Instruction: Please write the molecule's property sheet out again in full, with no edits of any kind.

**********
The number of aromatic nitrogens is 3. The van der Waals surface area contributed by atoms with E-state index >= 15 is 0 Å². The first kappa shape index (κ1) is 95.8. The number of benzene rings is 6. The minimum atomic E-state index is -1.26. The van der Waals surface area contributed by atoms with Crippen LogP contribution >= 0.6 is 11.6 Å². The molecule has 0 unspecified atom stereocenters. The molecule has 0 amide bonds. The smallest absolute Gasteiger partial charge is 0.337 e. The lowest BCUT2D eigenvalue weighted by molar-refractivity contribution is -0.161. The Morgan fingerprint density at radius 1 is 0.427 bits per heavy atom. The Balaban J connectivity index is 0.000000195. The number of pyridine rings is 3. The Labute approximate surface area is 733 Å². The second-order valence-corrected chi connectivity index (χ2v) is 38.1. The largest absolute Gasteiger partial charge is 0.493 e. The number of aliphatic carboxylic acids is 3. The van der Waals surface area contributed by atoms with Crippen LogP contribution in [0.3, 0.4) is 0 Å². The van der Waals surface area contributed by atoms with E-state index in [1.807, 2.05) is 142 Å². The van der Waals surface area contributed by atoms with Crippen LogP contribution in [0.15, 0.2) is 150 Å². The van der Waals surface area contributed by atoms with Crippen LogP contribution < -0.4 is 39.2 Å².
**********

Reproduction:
The number of aromatic nitrogens is 3. The van der Waals surface area contributed by atoms with E-state index >= 15 is 0 Å². The first kappa shape index (κ1) is 95.8. The number of benzene rings is 6. The minimum atomic E-state index is -1.26. The van der Waals surface area contributed by atoms with Crippen LogP contribution >= 0.6 is 11.6 Å². The molecule has 0 unspecified atom stereocenters. The molecule has 0 amide bonds. The smallest absolute Gasteiger partial charge is 0.337 e. The lowest BCUT2D eigenvalue weighted by molar-refractivity contribution is -0.161. The Morgan fingerprint density at radius 1 is 0.427 bits per heavy atom. The Balaban J connectivity index is 0.000000195. The number of pyridine rings is 3. The Labute approximate surface area is 733 Å². The second-order valence-corrected chi connectivity index (χ2v) is 38.1. The largest absolute Gasteiger partial charge is 0.493 e. The number of aliphatic carboxylic acids is 3. The van der Waals surface area contributed by atoms with Crippen LogP contribution in [0.3, 0.4) is 0 Å². The van der Waals surface area contributed by atoms with E-state index in [1.807, 2.05) is 142 Å². The van der Waals surface area contributed by atoms with Crippen LogP contribution in [0.15, 0.2) is 150 Å². The van der Waals surface area contributed by atoms with Crippen LogP contribution < -0.4 is 39.2 Å².